|>| |>|>The three phase UPS will not operate correctly if supplied with single |>|>phase power. I hope you are not trying to do that. |>| |>| |>| They do make single phase in, 3 phase out UPS's. We even had single |>| phase 60hz UPS's that output 3p 400hz for the old water cooled CPUs |> |>So where can I get one for 1600 to 2400 VA? | | Liebert | A 3090 600S pulled 105KVA @400hz | There would be a bunch of these big Lieberts in the computer room and | a huge battery room next door.
But where can I get a _small_ one in the 1.6 to 2.4 kVA range?
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On 8 Jun 2007 02:27:12 GMT, snipped-for-privacy@ipal.net wrote:

Probably cheaper to just get an MG set (rotary converter)
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On Thu, 07 Jun 2007 22:43:15 -0400 snipped-for-privacy@aol.com wrote: | On 8 Jun 2007 02:27:12 GMT, snipped-for-privacy@ipal.net wrote: |
|>|
|>|>| |>|>|>The three phase UPS will not operate correctly if supplied with single |>|>|>phase power. I hope you are not trying to do that. |>|>| |>|>| |>|>| They do make single phase in, 3 phase out UPS's. We even had single |>|>| phase 60hz UPS's that output 3p 400hz for the old water cooled CPUs |>|> |>|>So where can I get one for 1600 to 2400 VA? |>| |>| Liebert
|>| There would be a bunch of these big Lieberts in the computer room and |>| a huge battery room next door. |> |>But where can I get a _small_ one in the 1.6 to 2.4 kVA range? | | | Probably cheaper to just get an MG set (rotary converter)
Probably. In the low power/VA range, it seems no one makes anything other than basic L-N UPSes at the conventional domestic voltage. I was just hoping maybe there was a ray of hope that something a bit unusual might be made. But I guess not, unless custom made in 500+ unit quantity.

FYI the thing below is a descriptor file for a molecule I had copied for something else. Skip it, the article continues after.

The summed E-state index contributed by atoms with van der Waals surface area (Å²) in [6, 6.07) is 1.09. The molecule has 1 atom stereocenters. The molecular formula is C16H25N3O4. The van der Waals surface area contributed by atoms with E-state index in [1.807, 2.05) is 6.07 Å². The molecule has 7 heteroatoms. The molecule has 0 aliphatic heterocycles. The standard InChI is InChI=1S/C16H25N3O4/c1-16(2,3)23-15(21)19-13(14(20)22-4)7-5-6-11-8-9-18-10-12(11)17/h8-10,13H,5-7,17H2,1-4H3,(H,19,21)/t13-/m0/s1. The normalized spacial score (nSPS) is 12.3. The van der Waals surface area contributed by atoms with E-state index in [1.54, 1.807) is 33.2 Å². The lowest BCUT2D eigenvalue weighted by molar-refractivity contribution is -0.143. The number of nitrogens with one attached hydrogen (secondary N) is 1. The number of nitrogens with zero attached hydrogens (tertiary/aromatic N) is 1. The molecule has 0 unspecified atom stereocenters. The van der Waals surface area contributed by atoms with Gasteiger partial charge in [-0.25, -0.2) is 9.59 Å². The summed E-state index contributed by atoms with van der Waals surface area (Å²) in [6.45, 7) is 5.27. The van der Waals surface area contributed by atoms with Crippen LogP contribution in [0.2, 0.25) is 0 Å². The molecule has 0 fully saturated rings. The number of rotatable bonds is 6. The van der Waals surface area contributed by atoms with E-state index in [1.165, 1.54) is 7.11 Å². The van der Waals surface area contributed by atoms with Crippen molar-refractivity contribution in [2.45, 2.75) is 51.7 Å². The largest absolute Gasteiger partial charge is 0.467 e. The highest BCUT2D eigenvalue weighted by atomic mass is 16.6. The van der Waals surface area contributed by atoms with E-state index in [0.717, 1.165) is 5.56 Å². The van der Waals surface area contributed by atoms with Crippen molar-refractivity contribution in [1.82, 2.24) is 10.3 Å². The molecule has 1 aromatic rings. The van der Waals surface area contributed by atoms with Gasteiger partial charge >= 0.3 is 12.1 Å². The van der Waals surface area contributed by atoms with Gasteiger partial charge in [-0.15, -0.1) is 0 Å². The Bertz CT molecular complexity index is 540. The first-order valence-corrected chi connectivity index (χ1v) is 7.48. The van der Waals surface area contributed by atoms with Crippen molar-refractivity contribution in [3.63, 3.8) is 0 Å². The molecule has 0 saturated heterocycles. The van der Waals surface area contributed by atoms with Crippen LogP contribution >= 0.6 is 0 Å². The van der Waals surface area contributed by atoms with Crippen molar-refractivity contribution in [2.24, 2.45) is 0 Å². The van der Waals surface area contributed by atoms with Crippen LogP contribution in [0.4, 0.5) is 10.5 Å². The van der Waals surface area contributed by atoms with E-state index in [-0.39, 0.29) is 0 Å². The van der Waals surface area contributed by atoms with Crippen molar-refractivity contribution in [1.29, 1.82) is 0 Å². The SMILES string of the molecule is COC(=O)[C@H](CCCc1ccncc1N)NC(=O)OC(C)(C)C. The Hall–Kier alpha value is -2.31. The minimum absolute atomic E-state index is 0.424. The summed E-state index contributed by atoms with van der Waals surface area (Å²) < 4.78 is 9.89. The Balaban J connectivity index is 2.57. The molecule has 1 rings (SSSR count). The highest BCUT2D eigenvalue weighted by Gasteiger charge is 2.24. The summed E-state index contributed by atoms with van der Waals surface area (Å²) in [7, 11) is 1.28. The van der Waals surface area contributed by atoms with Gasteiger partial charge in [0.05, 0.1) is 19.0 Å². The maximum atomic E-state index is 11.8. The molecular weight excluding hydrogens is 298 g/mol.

Liebert used to make a GXT1800 UPS that specifically supported 208-240 volts L-L. But they don't make it anymore. I presume, like all other products tried by big corporations, they failed to market it properly (how many people here even knew about it), it didn't sell, and so they dropped it. Or maybe it did sell well. I've known big corporations to drop product lines because they sold too well, outstripping their capacity to manufacture.
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If you are just trying to make 3 phase out of single phase, and don't need the backup, a VFD will work nicely. Toshiba is real good about that sort of configuration.
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|> |>|>| They do make single phase in, 3 phase out UPS's. We even had single |> |>|>| phase 60hz UPS's that output 3p 400hz for the old water cooled CPUs |> |>|> |> |>|>So where can I get one for 1600 to 2400 VA? | | If you are just trying to make 3 phase out of single phase, and don't need | the backup, a VFD will work nicely. Toshiba is real good about that sort of | configuration.
Actually, I want the backup and at L-L voltage, not the three phase. If something for three phase would have done it for me, that's fine.